In fact, this judgment takes stock of who we are and what we have become. The purpose is not so much to make a list of all our daily shortcomings – this type of soul-searching should be done every day – but to make an overall assessment. On the Day of Judgment, we attempt to balance the assets and liabilities of the world. The year comes to a close. God makes an inventory and wonders whether He should close up shop or whether it is worthwhile to start the creative process over again and “invent” a new year.
J.E.: I like the metaphor of the world as a store, a “business” where God wonders whether it is worth continuing or not. At times, we have the feeling that this “business” is scarcely profitable and that God is continually covering the deficits so that it can stay open. In fact, the metaphor can be found in the Talmud in a slightly different form. The idea is extremely similar, and both expressions concern judgment:
Rabbi Akiva said: “The shop is open, and the dealer gives credit, and the ledger lies open, and the hand writes, and whoever whoever wishes to borrow may come and borrow, but thecollectors regularly make their daily round, and exact payment from man, whether he be content or not.” (Mishna, Tractate Avot 3:19-20, Dr. Joseph H. Hertz translation).
Does this world, this store where we live on credit, deserve another moratorium?
A.S.: This is the real issue, and this is why on Rosh haShana we plead with God to go on running the world’s business and be our King. Our little self-examinations and personal soul-searching are not for Rosh haShana. We have the whole month of Elul, which comes before Rosh haShana, to devote to repentance and to return to God. Rosh haShana involves something else. Having finished the world’s annual stock taking, we are ready, through forgetting and remembrance, to start a new page of history and welcome God. This is why most of the holiday rituals, including the shofar blasts, are designed to solemnly proclaim the arrival of the King and make way for Him.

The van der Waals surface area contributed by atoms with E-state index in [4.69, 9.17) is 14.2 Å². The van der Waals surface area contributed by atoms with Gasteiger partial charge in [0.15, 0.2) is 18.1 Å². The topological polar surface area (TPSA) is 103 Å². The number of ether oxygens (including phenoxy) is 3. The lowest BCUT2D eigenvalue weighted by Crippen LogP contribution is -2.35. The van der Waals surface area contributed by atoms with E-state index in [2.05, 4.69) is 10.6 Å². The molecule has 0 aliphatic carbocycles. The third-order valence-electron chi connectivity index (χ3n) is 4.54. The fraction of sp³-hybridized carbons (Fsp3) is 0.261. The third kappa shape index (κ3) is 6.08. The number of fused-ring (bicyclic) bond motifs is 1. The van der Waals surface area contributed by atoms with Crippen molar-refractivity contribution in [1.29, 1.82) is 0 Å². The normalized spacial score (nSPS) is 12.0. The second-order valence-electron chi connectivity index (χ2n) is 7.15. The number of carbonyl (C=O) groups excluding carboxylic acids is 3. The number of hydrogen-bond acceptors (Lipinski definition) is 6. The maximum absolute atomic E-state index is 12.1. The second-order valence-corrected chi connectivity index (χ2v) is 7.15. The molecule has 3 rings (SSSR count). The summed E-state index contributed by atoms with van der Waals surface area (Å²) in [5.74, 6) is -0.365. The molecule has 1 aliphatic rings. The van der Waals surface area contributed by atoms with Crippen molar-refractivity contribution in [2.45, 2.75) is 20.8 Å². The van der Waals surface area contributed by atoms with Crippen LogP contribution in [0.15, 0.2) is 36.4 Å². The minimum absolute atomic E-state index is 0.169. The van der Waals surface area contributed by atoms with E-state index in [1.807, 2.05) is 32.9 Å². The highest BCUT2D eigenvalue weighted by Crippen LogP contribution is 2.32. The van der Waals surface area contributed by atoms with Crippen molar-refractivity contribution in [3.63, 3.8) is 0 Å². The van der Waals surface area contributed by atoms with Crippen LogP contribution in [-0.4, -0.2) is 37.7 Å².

This is the meaning of Psalm 24, which is recited often on Rosh haShana: “O gates, lift up your heads! Up high you everlasting doors, so that the King of glory may come in.” (Psalms 24:7)
This is exactly what we do on Rosh haShana. We open the gates of the year, so that God may enter. To do so, everything needs to be in its place, the world must be worthy of receiving God.This is the meaning of our collective presence at the synagogue. By going there on Rosh haShana, Jews say, “Last year was more or less all right, we behaved more or less acceptably. But we want to continue, grant us one more year.” In a way, the children of Israel go to the synagogue to reiterate their pledge of allegiance to their King and, and beyond their shortcomings and expectations, to express the sole wish that God will, in turn, accept the crown from His people.
“Kingship emanates from this will to rule; in other words, the ability to contract, or conceal, the Divine being for purposes of ruling over a separate being (or a being that imagines itself to be a separate being, since there is nothing besides Him). What can God rule over? Nothing exists besides Him. It is written: ‘I have not changed’, and ‘The Lord was King, the Lord is King, the Lord shall be King forever more.’ But because everything that exists is nothing besides Him, every year we must arouse His will to rule.” (Likkutei Torah, Deuteronomy 51b)